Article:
Being absorbed in the martial arts world, completely, whole-heartedly, and with love and respect, these are the things that put me in the right place at the right time. The practice. The training. The struggle. The path set out for me through the examples of my seniors and other martial arts icons, that’s what helped me contribute, in the small way I’ve contributed, to the careers of these two martial artists. 

How can you make this happen in your own career? How can you be a champion-maker too? Lol. I don’t know —except to suggest that you follow as clean and clear a path as you possibly can. That you train, yourself, as hard as you are able —and that you keep an open mind and be as straight-up as you can. The rest is, as far as I can tell, luck. 

Oh, and I’ve discovered that I’m not the teacher, I’m really the student. I owe far more to BJ and Keenan than they’ve received from me. 

Martial Arts Safety, Gracie Barra, Mike Swain, and Dollamur Mats

The fellow on the left is Brazilian Jiu Jitsu black belt Flavio Almeida (read about his career, so far, here). On the right is Judo legend Mike Swain (bio on Wikipedia, here). I’m taking the photo out in front of Mike’s offices located in Campbell, California. Flavio came down 

to chat about what he’s up to with Dollamur mats and his organization Gracie Barra —and to teach a seminar at San Jose State University for the judo team that practices there 6 night a week (including judoka Marti Malloy, who’s headed to the Olympic Games (see here Wikipedia bio here).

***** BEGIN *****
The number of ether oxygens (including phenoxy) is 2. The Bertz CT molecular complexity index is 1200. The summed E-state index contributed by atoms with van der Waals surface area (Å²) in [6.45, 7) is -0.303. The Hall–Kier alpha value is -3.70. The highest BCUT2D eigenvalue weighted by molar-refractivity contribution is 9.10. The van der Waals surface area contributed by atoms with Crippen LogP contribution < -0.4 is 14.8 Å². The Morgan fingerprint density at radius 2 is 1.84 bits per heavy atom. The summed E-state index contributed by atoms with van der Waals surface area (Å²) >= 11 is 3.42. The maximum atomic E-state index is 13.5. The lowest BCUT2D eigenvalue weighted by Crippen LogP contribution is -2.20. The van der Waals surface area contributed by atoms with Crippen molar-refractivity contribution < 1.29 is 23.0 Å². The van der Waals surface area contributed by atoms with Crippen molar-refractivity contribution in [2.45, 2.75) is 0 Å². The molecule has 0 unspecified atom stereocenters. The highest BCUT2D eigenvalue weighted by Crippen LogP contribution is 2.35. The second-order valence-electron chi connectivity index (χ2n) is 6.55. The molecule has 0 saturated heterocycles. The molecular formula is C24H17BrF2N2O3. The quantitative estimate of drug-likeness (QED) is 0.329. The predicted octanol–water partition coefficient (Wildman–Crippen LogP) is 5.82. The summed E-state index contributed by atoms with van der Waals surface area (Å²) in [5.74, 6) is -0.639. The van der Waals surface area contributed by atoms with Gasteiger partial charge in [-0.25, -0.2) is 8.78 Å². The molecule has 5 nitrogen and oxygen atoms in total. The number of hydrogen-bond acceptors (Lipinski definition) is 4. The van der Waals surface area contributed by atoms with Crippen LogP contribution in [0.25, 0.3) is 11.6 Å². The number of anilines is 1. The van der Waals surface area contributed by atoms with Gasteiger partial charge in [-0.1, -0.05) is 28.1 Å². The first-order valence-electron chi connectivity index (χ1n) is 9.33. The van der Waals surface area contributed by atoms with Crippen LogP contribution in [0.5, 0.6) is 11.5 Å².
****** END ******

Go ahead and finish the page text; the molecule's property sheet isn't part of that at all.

By the way, while I’m name-dropping, I should mention that I owe my renewed interest in judo, which was the first martial art I ever engaged in (my first lesson was in 1969), to UFC veteran BJ Penn. When I was last in Hilo, BJ told me he was seriously studying —and enjoying —judo, and that he wished he had started earlier in his career. BJ’s enthusiasm for what he was learning in his judo classes inspired me to start studying “the gentle way” again. 

On a funny sidetone to that, when I first started teaching and working out with BJ Penn back in the 90’s, I tried to talk him out of fighting. I told him about my kick-boxing friends who’d tried to make it as professional fighters and how hard it was and how little money they had made. I suggested, instead, that he let me introduce him to Mike Swain and that he should consider trying out for the Olympic judo team. I remember saying, “There’s no money in judo either, but at least it’s prestigious.” Boy, was I wrong. Obviously, BJ didn’t let that detour him from his path.

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The Almeida / Swain (Gracie Barra / Dollamur mats) Connection